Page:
The nice weather is finally here and with it comes that urge to get out on your horse.
With increased development in rural areas, it is important for horse owners to be prepared.
Some drivers and cyclists may never have encountered a horse and rider or buggy and may not know how to approach or pass a horse safely. Vehicles, cyclists and horse and riders are all entitled under the law to share the road and are responsible to take precautions when passing or meeting.
While people really like seeing horses out and about, safety is paramount and needs to be supported by public education and signage on rural roadways and trails.
Guidelines and Best Practices
Horse Owners/Riders/Carriage Drivers:
• The Ontario Traffic Act states that every person under the age of 18 years must wear a helmet and proper footwear to be permitted to ride on a public highway.
• For those under the age of 16, parents or guardians are responsible for permitting that child to ride or drive a horse on a highway.
• Horse and riders have the same rights and responsibilities as motorized vehicles and cyclists; a former law giving horses ‘right of way’ has been replaced.
• Seek proper training for yourself and your horse; never attempt to take a spooky or reactive horse on the road.
• Wear bright reflective clothing and never ride or drive your horse on the road in low light (dusk or dawn).
• Before going out, check that all tack and gear is in good condition.
• Take your cell phone and carry ID, health card and emergency contact information on you at all times (in the event of an accident).
• Ride single file, on the right side of the road, going with the flow of traffic. Keep one horse-length apart.
• Cross over an intersecting roadway in a group (so that the horses stay together) and cross only where you have a clear line of sight in both directions.
• If a situation seems unsafe, dismount and lead your horse.
• Walk, never run, from a dog or other frightening situation. Running may add to your horses’ excitement and up their adrenalin level.
• Riders need to be aware that motorist and cyclists may not be familiar with horses or understand that horses can be easily startled; so be prepared for every eventuality and have an escape plan.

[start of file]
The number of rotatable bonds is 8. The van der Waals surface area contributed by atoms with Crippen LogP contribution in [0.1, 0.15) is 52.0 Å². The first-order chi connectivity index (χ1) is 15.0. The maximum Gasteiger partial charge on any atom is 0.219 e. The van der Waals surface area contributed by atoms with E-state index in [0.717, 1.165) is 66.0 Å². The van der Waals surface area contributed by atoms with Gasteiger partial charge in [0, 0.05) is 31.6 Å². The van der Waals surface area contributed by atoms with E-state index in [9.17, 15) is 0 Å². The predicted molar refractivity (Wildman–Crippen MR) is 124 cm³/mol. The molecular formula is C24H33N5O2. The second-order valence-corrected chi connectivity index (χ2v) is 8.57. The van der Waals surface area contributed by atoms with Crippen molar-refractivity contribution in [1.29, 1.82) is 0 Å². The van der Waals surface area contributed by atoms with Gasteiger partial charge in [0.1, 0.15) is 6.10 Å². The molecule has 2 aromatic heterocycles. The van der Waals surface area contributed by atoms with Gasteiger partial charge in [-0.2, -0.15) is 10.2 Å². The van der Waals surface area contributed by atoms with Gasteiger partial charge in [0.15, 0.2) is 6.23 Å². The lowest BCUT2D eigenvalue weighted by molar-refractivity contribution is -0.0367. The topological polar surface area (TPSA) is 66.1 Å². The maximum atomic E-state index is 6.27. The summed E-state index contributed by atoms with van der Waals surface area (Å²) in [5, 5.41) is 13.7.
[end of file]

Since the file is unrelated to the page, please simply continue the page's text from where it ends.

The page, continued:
• Slow down and pass on the left; excessive speed and flying gravel can endanger both the horse and rider.
• Leave ample room when passing. Horses can be unpredictable, err on the side of caution.
• If the rider is having trouble controlling their horse, stop your vehicle in a safe location until the rider has resumed control.
• Never honk, wave or make excessive noise that might scare the horse.
• Bicycles are quiet; avoid riding up on a horse and rider unannounced and spooking the horse.
• Ring your bell (softly) or speak so that the horse and rider know you are approaching.
• It is less frightening to the horse if you sit up, instead of hunching over the handles of your bike.
• If the horse is acting up, hold back and wait until the rider has the horse under control before attempting to pass.
Public trails: shared use and etiquette
When riding, meeting or passing a horse on public trails, use the three C’s: courtesy, communication and common sense.
• Make your presence known from a distance by calmly addressing the rider.
• Pass slowly on the left after the rider has acknowledged your presence.
• If you are motorized, we request that you stop and shut off your engine as a courtesy. Greet the rider and wait until horse and rider have moved off a safe distance before continuing.
• If you are unsure of what to do in any situation concerning a horse, ask the rider before taking any action.
• Bike riders yield to both hikers and horseback riders; hikers yield to horseback riders.
• Walk, ride or cycle in single file in the middle of the trail, even when wet or muddy.
• When meeting other trail traffic, stay to the right and pass on the left.
• Riders, you are sharing the trail with hikers, cyclists and dogs; be prepared to control your horse when you encounter oncoming or passing trail traffic.
• When your horse poops, dismount and pick it up or kick it off the trail. If you notice horse manure while riding along the trail, be a good neighbour and kick it off.
• Horses sometimes “go” while on the run and riders may not notice. Please do not take offence; simply kick the manure off to the side, it is good compost.
• If you are hesitant to get your shoes dirty—grab a stick or place a plastic bag over your shoe.
Keep dogs leashed when horses are present; a horse might kick out and injure your dog.
Liability: If you are in an accident you can be liable, so take the right precautions, respect the law, obey signage and prepare your horse properly.
Third party liability insurance for you and your horse is available through the Canadian Recreational Horse and Rider Association (CRHRA), Ontario Equestrian (OE), and other groups.
Patrick Connor, executive director at Ontario Trails Council, suggests that all trail users should practice ‘expect and respect’ and the faster means of transportation should always yield or give way to the slower vehicle (or horse).
Connor and his group have conducted in depth studies for the Guelph to Goderich trail system and most recently for the Ottawa Valley Rail Trail, and they maintain that an active trail system is good for the local economy. Connor says municipalities should increase education and awareness and install signs announcing horse traffic at trail entrances and where public roads intersect trails.
(Reference and resources: Canadian Horse and Rider Association, Ontario Equestrian, Ontario Trails andTown of Erin: Road Safety Handbook for Equestrians)